Las Vegas Sun

January 23, 2019

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Two new housing-retail developments will change UNLV, Maryland Parkway

UNLV Construction

Wade Vandervort

The under construction Degree student housing is seen here on Maryland Parkway, Wednesday, Dec. 26, 2018.

UNLV Construction

The Gateway project is seen here under construction on Maryland Pkwy, Wednesday, Dec. 26, 2018. Launch slideshow »

The area surrounding UNLV comprises an assortment of suburban-scale apartments and strip-mall retail plazas, and that’s pretty much the way it’s been for years. But this year, the University District will see the addition of two large-scale developments that will not only begin to transform the neighborhood, but will also change the feel of the campus itself.

The Degree, a 226-unit student apartment block located on the campus’ northeast corner, has moved past a series of construction delays and is now on schedule for completion in the first half of 2019. Leasing for the apartment block, a joint venture between UNLV and developer the Midby Companies, has begun for next autumn, and a Midby representative says that student response has been enthusiastic.

“The Degree adds apartment-style housing, which was not in our inventory,” says David Frommer, UNLV’s associate vice president of planning, construction and real estate. “We’re excited about the additional capacity, but we’re also excited about the different kind of living style it offers.”

A few blocks south on Maryland Parkway and adjacent to the campus’ Greenspun Hall is UNLV Gateway, a mixed-use collaboration between G2 Capital Development and UNLV that is on schedule to be completed next year. And that project—a seven-story tower that will include ground-floor retail (announced tenants include Peet’s Coffee and San Francisco-based chain Ike’s Love & Sandwiches), two floors of UNLV administrative offices, campus police headquarters and several floors of studio apartments—decisively extends UNLV’s footprint. The university has satellite offices on the east side of Maryland Parkway, but none of this scale.

“In moving some of our academic departments across the street, it creates a dynamic on both sides of Maryland Parkway. … It really starts to develop that idea of a university district, in terms of having faculty and staff crossing the street for different activities and needs,” Frommer says. “It begins to create the connection and energy we’ve long envisioned in the district.”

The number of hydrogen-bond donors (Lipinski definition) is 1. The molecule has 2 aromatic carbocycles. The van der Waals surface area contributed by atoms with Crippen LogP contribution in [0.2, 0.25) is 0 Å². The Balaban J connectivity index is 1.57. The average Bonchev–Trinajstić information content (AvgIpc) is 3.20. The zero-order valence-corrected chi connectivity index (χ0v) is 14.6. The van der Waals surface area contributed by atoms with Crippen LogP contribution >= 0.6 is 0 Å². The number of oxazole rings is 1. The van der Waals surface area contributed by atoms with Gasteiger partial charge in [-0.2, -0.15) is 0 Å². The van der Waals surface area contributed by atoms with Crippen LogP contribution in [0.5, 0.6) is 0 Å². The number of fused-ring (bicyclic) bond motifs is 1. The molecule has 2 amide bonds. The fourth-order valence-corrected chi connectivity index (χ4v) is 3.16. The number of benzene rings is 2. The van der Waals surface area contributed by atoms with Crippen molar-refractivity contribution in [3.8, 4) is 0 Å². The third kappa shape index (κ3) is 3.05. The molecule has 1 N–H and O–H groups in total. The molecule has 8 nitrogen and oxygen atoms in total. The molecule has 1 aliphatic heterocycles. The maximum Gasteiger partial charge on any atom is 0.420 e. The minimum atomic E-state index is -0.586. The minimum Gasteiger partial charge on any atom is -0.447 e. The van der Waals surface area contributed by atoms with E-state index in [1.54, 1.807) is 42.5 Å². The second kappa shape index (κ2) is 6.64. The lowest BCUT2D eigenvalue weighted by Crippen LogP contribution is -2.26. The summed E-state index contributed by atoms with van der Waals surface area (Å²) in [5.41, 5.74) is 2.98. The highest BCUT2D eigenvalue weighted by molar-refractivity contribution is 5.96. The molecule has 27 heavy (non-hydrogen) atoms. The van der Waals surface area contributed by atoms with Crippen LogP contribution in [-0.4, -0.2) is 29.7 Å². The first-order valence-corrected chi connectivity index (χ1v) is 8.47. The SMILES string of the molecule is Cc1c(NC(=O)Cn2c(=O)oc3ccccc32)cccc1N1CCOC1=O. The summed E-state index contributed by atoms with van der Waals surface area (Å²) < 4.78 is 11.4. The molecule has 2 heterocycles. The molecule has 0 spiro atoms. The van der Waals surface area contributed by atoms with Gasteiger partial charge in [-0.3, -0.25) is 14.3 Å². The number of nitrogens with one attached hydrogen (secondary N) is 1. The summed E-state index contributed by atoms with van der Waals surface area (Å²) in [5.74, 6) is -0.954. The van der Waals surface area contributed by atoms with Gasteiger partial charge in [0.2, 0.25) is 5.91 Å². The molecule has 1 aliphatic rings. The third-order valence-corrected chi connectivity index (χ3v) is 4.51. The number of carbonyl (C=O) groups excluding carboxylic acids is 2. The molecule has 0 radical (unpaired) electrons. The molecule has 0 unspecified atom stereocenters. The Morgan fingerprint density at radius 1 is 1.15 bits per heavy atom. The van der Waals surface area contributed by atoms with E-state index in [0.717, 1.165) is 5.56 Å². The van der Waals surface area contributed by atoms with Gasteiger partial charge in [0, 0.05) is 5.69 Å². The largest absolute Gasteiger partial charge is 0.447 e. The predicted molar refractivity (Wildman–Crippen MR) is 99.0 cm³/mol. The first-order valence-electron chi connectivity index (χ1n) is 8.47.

And as it did for Las Vegas’ Downtown and Arts District neighborhoods, that energy may begin to envelop the UNLV area all at once. There’s another apartment block—this one unaffiliated with UNLV—currently under construction on Tropicana Avenue, next to the campus’ South Residential Complex. And G2 Capital recently acquired the now-defunct Campus Village at the corner of Maryland Parkway and Harmon Avenue, former home to 1990s campus hangouts Café Espresso Roma and the Sports Pub. G2 founder Frank Marretti says that property will be demolished in the next few weeks, but the empty land won’t rest long.

“It’s going to be a very high-density mixed-use project. I anticipate it being north of 10 stories at various points,” Marretti says. “We believe the uses will include a hotel, offices, apartments, retail and parking.”

All of this is great news to Frommer, who says that much of UNLV’s east side may be destined to go vertical as well.

“On campus, we’re focusing on more dense, mid-rise development to best use our land assets. … You have to use what you have as effectively as you can,” Frommer says. “But there’s also the feel of campus. … Having some nice, open spaces and then some notable, attractive [buildings]—that creates a campus environment that people enjoy.”

But that’s tomorrow, Frommer says. For now, we should celebrate the openings of two major Maryland projects, and maybe keep an eye open for the groundbreaking of a third.

“I foresee a continued evolution of Maryland Parkway over the next 10 to 20 years. Even at a very fast pace, developing buildings can take several years,” Frommer says. “But we’re seeing it happen now, incrementally, in terms of private projects.”